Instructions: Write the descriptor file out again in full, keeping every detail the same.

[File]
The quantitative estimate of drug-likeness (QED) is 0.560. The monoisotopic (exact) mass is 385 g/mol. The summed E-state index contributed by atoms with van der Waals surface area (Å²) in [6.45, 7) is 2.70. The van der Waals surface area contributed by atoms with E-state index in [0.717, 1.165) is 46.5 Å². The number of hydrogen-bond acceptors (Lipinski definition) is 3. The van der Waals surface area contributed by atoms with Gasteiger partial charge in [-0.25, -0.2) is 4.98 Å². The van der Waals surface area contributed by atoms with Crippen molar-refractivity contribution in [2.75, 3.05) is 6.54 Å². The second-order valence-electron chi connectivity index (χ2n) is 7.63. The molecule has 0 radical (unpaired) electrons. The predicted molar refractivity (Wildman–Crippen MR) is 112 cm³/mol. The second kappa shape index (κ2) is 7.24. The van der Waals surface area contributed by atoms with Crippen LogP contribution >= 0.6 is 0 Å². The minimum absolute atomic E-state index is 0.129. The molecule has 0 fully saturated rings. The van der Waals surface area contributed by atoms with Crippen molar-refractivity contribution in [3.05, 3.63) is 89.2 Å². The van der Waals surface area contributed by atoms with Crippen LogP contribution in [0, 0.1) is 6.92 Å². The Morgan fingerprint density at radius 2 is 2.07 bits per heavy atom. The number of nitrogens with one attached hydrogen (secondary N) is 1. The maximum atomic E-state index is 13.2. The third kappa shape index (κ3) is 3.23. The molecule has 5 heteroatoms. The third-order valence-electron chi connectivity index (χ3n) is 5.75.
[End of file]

The quantitative estimate of drug-likeness (QED) is 0.560. The monoisotopic (exact) mass is 385 g/mol. The summed E-state index contributed by atoms with van der Waals surface area (Å²) in [6.45, 7) is 2.70. The van der Waals surface area contributed by atoms with E-state index in [0.717, 1.165) is 46.5 Å². The number of hydrogen-bond acceptors (Lipinski definition) is 3. The van der Waals surface area contributed by atoms with Gasteiger partial charge in [-0.25, -0.2) is 4.98 Å². The van der Waals surface area contributed by atoms with Crippen molar-refractivity contribution in [2.75, 3.05) is 6.54 Å². The second-order valence-electron chi connectivity index (χ2n) is 7.63. The molecule has 0 radical (unpaired) electrons. The predicted molar refractivity (Wildman–Crippen MR) is 112 cm³/mol. The second kappa shape index (κ2) is 7.24. The van der Waals surface area contributed by atoms with Crippen LogP contribution >= 0.6 is 0 Å². The minimum absolute atomic E-state index is 0.129. The molecule has 0 fully saturated rings. The van der Waals surface area contributed by atoms with Crippen molar-refractivity contribution in [3.05, 3.63) is 89.2 Å². The van der Waals surface area contributed by atoms with Crippen LogP contribution in [0, 0.1) is 6.92 Å². The Morgan fingerprint density at radius 2 is 2.07 bits per heavy atom. The number of nitrogens with one attached hydrogen (secondary N) is 1. The maximum atomic E-state index is 13.2. The third kappa shape index (κ3) is 3.23. The molecule has 5 heteroatoms. The third-order valence-electron chi connectivity index (χ3n) is 5.75.